The world’s first digital passports are being tested – Here’s how it works


For the first time, a nation is allowing travelers to cross its border with a digital passport on their smartphone instead of a physical passport. While the trial is happening in Finland, the European Union wants at least 80% of citizens in the 27-country bloc to be using a digital ID by 2030.
Woman’s hands holding passports & boarding passes of her family while waiting at the check-in counter in the airport.

The pilot program, which started at the end of August, is available only to Finnish citizens. It is running at Helsinki Airport as a partnership between Finnair, airport operator Finavia and the Finnish police. Through the end of February 2024, Finnair passengers flying to and from three United Kingdom airports can pass through border control using new voluntary “Digital Travel Credential” (DTC).

Raja, the Finnish Border Guard, says travelers using the new digital credentials can “pass through border control faster and smoother than usual without queuing.”

The European Union is co-funding the pilot project with €2.3 million (US $2.5 million). Along with the six-month trial in Helsinki, the E.U. is planning other pilot programs for Zagreb Franjo Tuđman Airport in Croatia and Schiphol Amsterdam Airport in the Netherlands.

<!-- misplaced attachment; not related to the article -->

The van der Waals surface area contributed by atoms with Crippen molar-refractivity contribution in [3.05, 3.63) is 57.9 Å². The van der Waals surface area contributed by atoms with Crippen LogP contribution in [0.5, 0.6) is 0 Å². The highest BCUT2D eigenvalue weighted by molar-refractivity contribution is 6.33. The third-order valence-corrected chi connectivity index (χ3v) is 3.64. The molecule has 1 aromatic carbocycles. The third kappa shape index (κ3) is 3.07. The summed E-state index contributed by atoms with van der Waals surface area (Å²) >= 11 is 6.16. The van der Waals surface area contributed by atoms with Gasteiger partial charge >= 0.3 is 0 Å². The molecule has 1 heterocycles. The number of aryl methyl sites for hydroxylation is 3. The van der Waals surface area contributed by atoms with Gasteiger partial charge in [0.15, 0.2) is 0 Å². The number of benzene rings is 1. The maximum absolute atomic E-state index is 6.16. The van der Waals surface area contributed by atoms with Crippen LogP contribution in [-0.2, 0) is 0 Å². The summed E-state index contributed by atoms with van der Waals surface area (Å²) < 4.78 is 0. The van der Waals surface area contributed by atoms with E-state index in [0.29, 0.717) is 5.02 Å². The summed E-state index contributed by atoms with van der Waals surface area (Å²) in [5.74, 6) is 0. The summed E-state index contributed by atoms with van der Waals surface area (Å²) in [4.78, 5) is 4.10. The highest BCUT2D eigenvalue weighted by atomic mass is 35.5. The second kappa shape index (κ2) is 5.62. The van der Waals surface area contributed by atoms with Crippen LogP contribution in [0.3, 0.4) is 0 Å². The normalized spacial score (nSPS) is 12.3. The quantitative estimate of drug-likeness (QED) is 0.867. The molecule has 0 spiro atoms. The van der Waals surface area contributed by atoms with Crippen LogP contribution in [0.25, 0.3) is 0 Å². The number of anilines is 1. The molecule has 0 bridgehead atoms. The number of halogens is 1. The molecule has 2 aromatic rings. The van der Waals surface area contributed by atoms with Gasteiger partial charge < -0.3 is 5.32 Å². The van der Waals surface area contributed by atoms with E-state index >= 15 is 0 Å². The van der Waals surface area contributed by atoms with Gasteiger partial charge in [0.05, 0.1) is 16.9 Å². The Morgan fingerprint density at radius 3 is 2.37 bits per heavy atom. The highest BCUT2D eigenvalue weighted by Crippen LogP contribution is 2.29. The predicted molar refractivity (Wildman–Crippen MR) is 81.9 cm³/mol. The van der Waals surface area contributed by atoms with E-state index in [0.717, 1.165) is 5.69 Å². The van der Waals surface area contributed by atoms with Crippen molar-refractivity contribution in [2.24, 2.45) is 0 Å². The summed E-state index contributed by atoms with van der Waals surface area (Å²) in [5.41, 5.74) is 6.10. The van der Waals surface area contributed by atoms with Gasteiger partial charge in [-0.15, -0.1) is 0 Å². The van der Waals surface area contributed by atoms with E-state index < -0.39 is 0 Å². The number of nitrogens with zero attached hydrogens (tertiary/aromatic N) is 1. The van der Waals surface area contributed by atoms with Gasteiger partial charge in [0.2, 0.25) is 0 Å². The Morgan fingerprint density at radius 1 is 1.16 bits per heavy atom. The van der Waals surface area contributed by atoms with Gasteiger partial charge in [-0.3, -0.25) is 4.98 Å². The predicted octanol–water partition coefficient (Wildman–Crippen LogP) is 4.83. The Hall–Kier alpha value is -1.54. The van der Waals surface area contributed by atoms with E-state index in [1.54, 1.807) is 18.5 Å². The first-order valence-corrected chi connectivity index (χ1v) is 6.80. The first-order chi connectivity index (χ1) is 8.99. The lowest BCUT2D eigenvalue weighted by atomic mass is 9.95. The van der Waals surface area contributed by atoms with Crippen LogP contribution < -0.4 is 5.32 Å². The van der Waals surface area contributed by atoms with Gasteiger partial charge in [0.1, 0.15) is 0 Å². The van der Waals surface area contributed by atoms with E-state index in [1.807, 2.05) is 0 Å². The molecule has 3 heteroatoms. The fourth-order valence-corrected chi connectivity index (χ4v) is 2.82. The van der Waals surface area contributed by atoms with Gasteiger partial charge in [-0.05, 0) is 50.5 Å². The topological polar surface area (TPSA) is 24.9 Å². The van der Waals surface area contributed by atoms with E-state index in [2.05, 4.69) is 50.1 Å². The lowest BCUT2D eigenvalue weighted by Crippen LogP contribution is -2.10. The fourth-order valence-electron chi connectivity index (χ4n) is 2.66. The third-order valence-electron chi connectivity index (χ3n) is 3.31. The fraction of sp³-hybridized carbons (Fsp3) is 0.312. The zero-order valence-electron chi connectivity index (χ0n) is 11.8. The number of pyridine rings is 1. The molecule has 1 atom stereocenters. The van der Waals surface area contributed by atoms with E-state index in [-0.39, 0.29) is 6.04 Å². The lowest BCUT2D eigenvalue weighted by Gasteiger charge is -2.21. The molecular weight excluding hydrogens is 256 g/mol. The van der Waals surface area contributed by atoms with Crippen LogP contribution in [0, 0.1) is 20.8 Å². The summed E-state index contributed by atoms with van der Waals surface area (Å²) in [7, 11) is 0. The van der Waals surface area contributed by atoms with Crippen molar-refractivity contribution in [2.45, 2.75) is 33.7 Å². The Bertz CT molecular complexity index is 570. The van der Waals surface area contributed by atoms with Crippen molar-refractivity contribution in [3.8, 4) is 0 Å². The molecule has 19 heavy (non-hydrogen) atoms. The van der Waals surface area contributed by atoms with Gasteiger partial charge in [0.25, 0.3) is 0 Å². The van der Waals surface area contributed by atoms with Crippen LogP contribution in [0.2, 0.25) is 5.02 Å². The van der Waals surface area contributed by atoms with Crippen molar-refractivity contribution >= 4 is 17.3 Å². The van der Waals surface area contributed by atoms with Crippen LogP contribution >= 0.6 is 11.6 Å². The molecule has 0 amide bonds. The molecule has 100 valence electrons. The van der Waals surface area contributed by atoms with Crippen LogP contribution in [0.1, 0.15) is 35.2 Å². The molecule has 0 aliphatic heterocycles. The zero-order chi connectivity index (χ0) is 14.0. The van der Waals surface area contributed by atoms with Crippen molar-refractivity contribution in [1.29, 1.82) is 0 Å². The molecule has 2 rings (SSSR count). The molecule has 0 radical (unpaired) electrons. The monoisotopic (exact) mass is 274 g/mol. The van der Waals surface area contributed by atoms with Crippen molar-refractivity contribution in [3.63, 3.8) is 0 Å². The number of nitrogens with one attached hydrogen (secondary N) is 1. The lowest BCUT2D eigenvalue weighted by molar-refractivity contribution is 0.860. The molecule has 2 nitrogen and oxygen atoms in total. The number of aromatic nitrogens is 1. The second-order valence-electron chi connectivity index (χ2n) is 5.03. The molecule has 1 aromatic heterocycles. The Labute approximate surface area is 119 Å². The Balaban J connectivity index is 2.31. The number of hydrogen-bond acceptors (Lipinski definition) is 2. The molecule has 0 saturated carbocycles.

Europe’s move toward a single framework for digital identification is an overarching goal of the eIDAS Regulation passed in 2014. The regulation aims make electronic interactions between businesses and individuals safer, faster and more efficient, no matter where in Europe they take place.

Digital Passport vs. E-Passports

The e-passports of the United States (L), Australia (C) and New Zealand (R) contain computer chips with biographic and biometric information of the holders

Source | Getty Images

The terminology surrounding electronic credentials can be confusing. Europe’s DTC — an electronic credential held on a phone — is not the same as a biometric passport (also known as an e-passport), which is a traditional passport booklet with an embedded microchip containing some of the unique physical characteristics of the traveler.

The majority of the world’s countries now issue some form of e-passport, typically identified by the biometric camera symbol printed on the cover. The RFID chip containing biometric data makes a passport more difficult to replicate or forge.

Since 2007, the United States has issued biometric passports by default. In 2021, the more advanced Next Generation Passport replaced the original e-passport as the standard travel document in the U.S. The most noticeable difference is its polycarbonate data page, which feels more like a passport card or a credit card than the passport book. The plastic data page increases the passport’s integrity and durability because its layers are fused together and cannot be separated without destroying the page.

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